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2021 SA Township Marketing Report ' One-third of people have a side hustle'

24 June 2021 2:13 PM
Tags:
Township economies
eKasi economy

Lester Kiewit talks to Charlie Stewart, CEO of Rogerwilco who conducted the research along with Survey 55 and Marketing Mix.
  • One-third of township residents interviewed have a side-hustle though 77% are unemployed
  • Many households said they ate fast food rather than cooking at home
  • There is a large market for counterfeit or fake goods

Homes in an informal settlement in Khayelitsha township in Cape Town. Picture: 123rf

Almost half of South Africa’s urban population lives in townships and informal settlements with the number rising to above 60% in areas like Cape Town, states the 2021 South African Township Marketing Report.

Despite high levels of formal unemployment, the township market represents hundreds of billions of rands of spending power. Yet little publicly available data exists to help marketers better understand how to tailor their messaging to speak to the needs and wants of this substantial audience, the Report says.

Lester speaks to Rogerilcwo CEO Charlie Stewart about the report.

While we are all aware of the challenging realities of people living in a township environment, it is really encouraging to see how many people have an entrepreneurial knack, how many people are involved in trying to uplift themselves.

Charlie Stewart, CEO - Rogerwilco

About one-third of the people we interviewed have got a side hustle - that's set against the construct of mass unemployment. 77% of the people we interviewed were unemployed.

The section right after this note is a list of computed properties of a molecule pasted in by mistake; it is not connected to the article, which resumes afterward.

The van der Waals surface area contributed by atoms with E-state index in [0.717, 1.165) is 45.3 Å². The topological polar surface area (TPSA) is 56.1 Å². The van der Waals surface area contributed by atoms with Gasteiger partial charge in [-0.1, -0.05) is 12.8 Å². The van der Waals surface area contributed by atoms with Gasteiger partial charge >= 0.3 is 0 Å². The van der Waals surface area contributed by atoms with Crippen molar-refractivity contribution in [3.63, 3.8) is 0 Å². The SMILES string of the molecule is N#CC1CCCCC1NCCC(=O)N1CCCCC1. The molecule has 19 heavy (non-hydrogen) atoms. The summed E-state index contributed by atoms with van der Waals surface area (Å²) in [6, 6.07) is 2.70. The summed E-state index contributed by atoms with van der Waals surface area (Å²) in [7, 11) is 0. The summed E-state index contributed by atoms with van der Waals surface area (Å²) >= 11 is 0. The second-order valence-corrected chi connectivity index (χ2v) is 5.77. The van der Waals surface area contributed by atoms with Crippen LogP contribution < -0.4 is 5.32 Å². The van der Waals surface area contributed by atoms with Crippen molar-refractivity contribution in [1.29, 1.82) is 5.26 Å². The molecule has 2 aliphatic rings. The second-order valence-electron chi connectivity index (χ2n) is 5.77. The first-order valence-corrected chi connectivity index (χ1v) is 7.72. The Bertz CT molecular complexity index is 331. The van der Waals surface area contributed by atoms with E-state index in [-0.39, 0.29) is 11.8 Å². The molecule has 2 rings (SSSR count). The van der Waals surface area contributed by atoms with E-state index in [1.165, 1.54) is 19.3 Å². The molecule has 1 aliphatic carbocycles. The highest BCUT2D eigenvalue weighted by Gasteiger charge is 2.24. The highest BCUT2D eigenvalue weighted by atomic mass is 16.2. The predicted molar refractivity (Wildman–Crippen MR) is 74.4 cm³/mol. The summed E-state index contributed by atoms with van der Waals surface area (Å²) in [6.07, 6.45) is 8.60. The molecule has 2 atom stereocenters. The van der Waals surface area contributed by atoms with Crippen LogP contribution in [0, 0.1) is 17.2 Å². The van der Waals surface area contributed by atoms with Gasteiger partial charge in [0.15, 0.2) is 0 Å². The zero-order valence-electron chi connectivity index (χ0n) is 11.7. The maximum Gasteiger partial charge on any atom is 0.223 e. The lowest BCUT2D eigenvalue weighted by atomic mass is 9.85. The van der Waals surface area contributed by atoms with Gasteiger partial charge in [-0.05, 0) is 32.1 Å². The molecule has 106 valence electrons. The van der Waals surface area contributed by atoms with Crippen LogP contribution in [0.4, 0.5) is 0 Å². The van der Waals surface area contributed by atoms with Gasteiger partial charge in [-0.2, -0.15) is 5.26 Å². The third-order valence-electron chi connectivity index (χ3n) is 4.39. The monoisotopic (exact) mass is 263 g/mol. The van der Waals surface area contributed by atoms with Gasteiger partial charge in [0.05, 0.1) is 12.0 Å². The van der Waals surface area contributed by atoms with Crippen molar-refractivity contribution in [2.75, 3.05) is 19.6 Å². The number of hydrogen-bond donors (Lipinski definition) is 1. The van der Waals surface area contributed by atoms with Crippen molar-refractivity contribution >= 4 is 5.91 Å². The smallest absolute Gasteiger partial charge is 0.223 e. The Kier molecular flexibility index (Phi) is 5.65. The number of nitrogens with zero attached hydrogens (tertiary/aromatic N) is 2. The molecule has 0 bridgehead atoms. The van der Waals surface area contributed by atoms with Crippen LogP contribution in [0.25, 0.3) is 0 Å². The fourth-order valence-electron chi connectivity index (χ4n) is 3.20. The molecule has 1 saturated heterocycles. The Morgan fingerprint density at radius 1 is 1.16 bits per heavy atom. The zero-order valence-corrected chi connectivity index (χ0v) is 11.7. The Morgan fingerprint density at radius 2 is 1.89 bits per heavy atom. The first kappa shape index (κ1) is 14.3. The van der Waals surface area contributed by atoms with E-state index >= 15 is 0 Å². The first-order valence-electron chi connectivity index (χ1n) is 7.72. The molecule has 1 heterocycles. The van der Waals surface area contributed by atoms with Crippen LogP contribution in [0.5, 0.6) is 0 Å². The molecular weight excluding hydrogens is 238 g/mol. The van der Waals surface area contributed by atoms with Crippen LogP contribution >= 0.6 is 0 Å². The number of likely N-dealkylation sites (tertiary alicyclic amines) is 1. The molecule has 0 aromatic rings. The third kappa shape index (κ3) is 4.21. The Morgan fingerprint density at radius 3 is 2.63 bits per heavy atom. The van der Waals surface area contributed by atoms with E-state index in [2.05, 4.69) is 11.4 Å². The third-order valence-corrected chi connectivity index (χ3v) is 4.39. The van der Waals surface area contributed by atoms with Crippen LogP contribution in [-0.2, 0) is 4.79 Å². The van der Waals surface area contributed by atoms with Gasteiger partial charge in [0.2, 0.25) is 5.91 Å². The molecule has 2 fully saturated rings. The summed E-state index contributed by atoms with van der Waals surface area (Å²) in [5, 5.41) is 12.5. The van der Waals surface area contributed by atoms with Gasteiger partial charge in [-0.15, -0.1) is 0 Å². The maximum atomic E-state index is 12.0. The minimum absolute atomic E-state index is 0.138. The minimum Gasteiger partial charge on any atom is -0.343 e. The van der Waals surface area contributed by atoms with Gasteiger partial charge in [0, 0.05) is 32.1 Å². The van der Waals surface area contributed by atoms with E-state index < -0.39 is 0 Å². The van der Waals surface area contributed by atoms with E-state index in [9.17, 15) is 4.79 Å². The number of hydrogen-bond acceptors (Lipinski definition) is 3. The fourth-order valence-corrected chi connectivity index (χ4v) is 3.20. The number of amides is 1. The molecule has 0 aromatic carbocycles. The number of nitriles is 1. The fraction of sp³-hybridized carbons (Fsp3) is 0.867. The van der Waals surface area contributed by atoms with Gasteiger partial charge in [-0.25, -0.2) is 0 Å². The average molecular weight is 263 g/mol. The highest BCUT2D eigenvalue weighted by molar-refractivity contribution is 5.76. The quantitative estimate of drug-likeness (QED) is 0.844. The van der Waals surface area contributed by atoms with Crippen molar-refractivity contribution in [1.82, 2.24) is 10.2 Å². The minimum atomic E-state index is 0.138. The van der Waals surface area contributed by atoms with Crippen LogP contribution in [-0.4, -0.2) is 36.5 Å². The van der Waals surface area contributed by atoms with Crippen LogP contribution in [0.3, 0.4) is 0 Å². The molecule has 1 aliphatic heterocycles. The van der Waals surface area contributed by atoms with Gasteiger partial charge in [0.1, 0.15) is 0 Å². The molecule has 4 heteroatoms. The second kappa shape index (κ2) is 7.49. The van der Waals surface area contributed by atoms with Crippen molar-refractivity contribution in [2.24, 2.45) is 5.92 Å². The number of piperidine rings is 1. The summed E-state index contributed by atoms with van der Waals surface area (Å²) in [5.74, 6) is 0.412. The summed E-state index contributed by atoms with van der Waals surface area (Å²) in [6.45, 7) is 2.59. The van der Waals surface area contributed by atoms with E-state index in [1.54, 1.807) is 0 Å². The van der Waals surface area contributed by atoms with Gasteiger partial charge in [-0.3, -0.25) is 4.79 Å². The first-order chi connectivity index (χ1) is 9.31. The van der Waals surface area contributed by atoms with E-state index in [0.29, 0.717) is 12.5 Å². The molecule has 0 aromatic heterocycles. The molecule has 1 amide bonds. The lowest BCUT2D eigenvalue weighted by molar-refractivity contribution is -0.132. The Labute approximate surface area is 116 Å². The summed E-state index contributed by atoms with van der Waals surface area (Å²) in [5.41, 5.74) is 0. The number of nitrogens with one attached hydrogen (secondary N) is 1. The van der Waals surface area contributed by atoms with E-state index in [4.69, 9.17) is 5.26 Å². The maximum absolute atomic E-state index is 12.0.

Charlie Stewart, CEO - Rogerwilco

Stewart says traditionally it has been understood that a side-hustle is the preserve of somebody who has a main formal job, but this seems not to be the case in townships.

Here we are seeing people who are finding an opportunity to earn an income and earn cash and ultimately to uplift themselves, a nice finding to come through in the research.

Charlie Stewart, CEO - Rogerwilco

He says people have been caught in the pincer between Covid, job losses, and household incomes falling - along with food prices escalating.

This has resulted in a change in food buying patterns.

Households eat a significant amount of ready-made fast foods rather than buying fresh food and cooking it at home, says the report - and although it sounds counterintuitive, it works out cheaper.

It's a payoff between the convenience of a filling hot cooked meal versus the cost of preparing food at home, with the costs of paraffin, electricity, and other costs.

Charlie Stewart, CEO - Rogerwilco

One of the categories we did see people continue to spend money on was red meat. Red meat had a lower fall in spend than chicken and other products. We saw a significant decline in vegetable purchasing but fruit didn't decline as much. I think people are having to be practical and sensible about where they spend their money.

Charlie Stewart, CEO - Rogerwilco

Another area of research found that many township residents were willing to buy counterfeit products.

This would likely be a knock-off pair of jeans, it might be a perfume, it could be any product that is not genuine.

Charlie Stewart, CEO - Rogerwilco

However, there was evidently a fear of being called out, he adds.

I think it is part of the human psyche. Nobody wants to acknowledge they have done something wrong and so in the overall response 70% said they will not buy counterfeit or fake products, but we know the counterfeit market across the world is huge so I do think people were definitely telling us what they thought we wanted to hear rather than the truth

Charlie Stewart, CEO - Rogerwilco

READ THE FULL REPORT HERE




24 June 2021 2:13 PM
Tags:
Township economies
eKasi economy

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